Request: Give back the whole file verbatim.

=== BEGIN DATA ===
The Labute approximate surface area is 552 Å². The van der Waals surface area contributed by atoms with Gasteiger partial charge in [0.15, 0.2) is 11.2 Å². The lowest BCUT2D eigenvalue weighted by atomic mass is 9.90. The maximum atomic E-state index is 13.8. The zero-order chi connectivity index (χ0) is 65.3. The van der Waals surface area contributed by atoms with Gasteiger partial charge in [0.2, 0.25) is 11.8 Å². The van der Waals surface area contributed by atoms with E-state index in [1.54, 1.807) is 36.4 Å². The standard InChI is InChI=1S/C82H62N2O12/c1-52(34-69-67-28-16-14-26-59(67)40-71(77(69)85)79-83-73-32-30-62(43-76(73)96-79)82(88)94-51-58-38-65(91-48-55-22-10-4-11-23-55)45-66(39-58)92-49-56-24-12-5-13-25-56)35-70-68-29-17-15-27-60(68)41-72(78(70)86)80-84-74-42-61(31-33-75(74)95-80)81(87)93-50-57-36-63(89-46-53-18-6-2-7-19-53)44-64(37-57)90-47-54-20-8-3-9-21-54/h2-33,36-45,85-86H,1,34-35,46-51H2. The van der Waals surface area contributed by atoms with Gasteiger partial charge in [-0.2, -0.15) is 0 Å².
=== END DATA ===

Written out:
The Labute approximate surface area is 552 Å². The van der Waals surface area contributed by atoms with Gasteiger partial charge in [0.15, 0.2) is 11.2 Å². The lowest BCUT2D eigenvalue weighted by atomic mass is 9.90. The maximum atomic E-state index is 13.8. The zero-order chi connectivity index (χ0) is 65.3. The van der Waals surface area contributed by atoms with Gasteiger partial charge in [0.2, 0.25) is 11.8 Å². The van der Waals surface area contributed by atoms with E-state index in [1.54, 1.807) is 36.4 Å². The standard InChI is InChI=1S/C82H62N2O12/c1-52(34-69-67-28-16-14-26-59(67)40-71(77(69)85)79-83-73-32-30-62(43-76(73)96-79)82(88)94-51-58-38-65(91-48-55-22-10-4-11-23-55)45-66(39-58)92-49-56-24-12-5-13-25-56)35-70-68-29-17-15-27-60(68)41-72(78(70)86)80-84-74-42-61(31-33-75(74)95-80)81(87)93-50-57-36-63(89-46-53-18-6-2-7-19-53)44-64(37-57)90-47-54-20-8-3-9-21-54/h2-33,36-45,85-86H,1,34-35,46-51H2. The van der Waals surface area contributed by atoms with Gasteiger partial charge in [-0.2, -0.15) is 0 Å².